Before the Cavaliers game against the Oklahoma City Thunder on Sunday night, the Wine and Gold had the highest scoring backcourt on their team. They also boast one of the youngest backcourts in the Association with one of the highest ceilings. The No. 1 overall pick in the 2011 NBA Draft and the No. 4 pick the following year now make up one of the most talked about tandems in the league. Kyrie Irving and Dion Waiters, respectively, are taking the NBA by storm even though they have only played seven games together.
Through those seven games Irving is averaging 20 points, while Dion is putting up 15.4 points per night. Cavalier fans weren’t expecting this much offensive production out of the former Syracuse sixth man, especially with the performance that he had throughout Summer League and the preseason. But like he was in college, Waiters is the type of player that lives for the moment. He strives to play in big time situations, and there is no platform bigger than the NBA. When talking about the biggest shot in the NBA, the one that results in the most points, Waiters is shooting 53.1 percent from beyond the arc.
Irving is a great compliment to what Waiters had been able to do from downtown so far this season. Irving, who shot the ball from beyond the arc less than four times per game last season, is now putting on a newfound confidence when it comes to the long ball. Irving completed 39.9 percent of his three-point attempts last season, but he now sits at 45.2 percent. Regarding the outside shooting habits of Waiters and Irving, Waiters is putting on the type of swagger that a veteran such as Ray Allen or O.J. Mayo might showcase and Irving is doing the best he can to create points for the Cavaliers. Right now Waiters is ranked 12th in the NBA in three-point percentage and is ranked 25th, right in front of teammate Daniel Gibson, in three pointers attempted.
Before the game against Oklahoma City, Irving had ranked fourth in the NBA in scoring behind Carmelo Anthony, Kobe Bryant and James Harden with Waiters coming in at 30th. The Cavaliers duo may be able to claim the crown as best offensive backcourt when the 2012-13 season is over, but there are many styles of their play that may prevent them from being deemed one of the league’s best.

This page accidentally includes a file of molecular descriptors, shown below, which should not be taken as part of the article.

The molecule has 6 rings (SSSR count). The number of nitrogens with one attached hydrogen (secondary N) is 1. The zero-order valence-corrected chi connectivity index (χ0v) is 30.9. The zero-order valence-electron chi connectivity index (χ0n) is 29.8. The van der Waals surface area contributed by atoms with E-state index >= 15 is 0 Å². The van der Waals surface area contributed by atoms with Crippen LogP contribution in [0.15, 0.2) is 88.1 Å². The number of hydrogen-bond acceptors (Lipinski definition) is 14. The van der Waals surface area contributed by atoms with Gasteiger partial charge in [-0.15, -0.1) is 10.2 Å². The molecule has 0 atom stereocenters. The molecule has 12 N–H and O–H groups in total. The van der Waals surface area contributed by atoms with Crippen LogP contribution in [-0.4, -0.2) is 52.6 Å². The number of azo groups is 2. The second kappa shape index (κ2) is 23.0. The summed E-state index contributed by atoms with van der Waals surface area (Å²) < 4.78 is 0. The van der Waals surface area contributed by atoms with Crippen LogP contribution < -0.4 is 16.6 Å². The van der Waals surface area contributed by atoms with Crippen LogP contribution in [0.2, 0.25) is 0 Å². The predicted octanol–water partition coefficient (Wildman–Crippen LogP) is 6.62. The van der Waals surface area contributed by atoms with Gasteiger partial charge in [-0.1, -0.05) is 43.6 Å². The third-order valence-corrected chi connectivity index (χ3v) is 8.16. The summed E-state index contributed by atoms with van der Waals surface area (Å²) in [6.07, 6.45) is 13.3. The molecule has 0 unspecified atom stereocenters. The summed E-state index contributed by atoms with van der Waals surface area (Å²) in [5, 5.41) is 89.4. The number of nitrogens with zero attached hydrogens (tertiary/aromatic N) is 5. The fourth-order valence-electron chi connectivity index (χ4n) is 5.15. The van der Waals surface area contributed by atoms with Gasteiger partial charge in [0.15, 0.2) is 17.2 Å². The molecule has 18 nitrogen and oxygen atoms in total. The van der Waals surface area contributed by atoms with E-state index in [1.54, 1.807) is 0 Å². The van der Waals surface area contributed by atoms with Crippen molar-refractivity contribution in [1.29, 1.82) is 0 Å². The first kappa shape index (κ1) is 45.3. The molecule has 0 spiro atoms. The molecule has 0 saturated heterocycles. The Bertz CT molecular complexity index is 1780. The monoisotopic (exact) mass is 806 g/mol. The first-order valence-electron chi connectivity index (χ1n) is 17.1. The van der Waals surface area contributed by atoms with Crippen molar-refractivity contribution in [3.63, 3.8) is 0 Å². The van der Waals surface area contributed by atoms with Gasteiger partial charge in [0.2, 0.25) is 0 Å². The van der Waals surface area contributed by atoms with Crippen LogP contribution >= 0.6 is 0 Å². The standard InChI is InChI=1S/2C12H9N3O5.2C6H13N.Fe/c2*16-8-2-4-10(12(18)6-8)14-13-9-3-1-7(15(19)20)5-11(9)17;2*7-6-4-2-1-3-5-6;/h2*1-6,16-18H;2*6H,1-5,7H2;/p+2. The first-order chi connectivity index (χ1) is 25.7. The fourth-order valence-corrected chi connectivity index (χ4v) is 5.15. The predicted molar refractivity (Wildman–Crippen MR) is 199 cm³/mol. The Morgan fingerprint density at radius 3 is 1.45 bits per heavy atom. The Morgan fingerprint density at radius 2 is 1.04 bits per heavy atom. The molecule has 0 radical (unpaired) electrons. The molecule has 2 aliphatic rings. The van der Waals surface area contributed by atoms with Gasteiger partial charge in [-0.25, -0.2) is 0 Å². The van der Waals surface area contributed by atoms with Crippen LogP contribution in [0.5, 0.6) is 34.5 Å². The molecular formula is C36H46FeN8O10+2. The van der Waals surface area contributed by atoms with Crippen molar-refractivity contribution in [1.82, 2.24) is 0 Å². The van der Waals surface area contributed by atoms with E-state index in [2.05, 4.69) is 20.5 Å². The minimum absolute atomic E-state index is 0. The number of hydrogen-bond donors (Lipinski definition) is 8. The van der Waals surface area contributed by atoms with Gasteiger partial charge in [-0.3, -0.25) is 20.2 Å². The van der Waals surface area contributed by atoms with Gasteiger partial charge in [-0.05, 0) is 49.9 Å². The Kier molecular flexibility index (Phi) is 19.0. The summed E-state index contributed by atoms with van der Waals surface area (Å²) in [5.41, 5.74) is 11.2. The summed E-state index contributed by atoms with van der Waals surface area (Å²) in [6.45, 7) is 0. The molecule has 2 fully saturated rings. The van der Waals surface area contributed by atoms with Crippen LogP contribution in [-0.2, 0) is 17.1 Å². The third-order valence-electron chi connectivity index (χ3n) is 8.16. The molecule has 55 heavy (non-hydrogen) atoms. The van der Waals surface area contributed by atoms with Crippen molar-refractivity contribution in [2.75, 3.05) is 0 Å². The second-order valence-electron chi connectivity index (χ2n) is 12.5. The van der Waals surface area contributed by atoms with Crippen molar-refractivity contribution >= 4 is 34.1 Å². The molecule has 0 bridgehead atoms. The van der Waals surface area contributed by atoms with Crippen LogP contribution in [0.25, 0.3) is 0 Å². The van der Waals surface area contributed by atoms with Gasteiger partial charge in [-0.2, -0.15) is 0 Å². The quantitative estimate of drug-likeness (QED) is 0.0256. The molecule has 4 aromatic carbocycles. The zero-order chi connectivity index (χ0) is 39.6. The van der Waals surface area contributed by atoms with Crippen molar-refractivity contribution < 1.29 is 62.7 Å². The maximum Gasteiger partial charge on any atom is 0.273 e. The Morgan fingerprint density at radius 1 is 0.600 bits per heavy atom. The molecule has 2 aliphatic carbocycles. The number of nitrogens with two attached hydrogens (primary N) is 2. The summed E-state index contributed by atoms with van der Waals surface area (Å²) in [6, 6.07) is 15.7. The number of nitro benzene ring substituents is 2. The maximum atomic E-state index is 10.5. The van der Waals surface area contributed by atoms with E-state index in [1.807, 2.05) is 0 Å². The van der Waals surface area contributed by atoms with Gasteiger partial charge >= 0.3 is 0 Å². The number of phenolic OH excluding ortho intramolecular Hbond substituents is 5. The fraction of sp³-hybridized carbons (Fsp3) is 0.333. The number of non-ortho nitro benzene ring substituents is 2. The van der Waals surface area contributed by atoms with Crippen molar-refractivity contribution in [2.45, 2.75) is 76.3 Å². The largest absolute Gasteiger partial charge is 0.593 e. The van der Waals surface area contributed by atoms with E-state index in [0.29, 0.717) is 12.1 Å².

Irving had a turnover problem last season, and it has not gone away with the start of a new season. For someone who touches the ball on every play, it’s hard for a point guard such as Irving to not cough up the ball from time to time. The former Duke Blue Devil has averaged 6.3 assists so far this season, but has coughed up the ball 4.1 times over the first seven games. During a very winnable game against the Phoenix Suns Irving was accountable for seven turnovers. He has registered an assist-to-turnover ratio of 1.53 this season, while most proficient passers in the NBA clock in at around a ratio of 3.0. That needs to improve if the backcourt combo ever wants to reach champion status.
On Waiters’ side of things, he needs to re-up his defense in order for the duo to improve game after game. In his two-year career at Syracuse Dion averaged 1.5 steals, but is just averaging less than one steal even though he started off the season with a three-steal effort. Irving has a lot of flaws in his defensive game as well, but it’s more important that Dion makes sure he crafts his game due to the position the Cavaliers want him to play.
The Cavaliers backcourt is surprising people so far in this young season, but there is still a lot of work to do. Dion could make a push for Rookie of the Year if he keeps up the same production. There are a lot of problems to address on this young Cleveland team, but this seems to be the brightest spot on another season that may be lost to the lottery.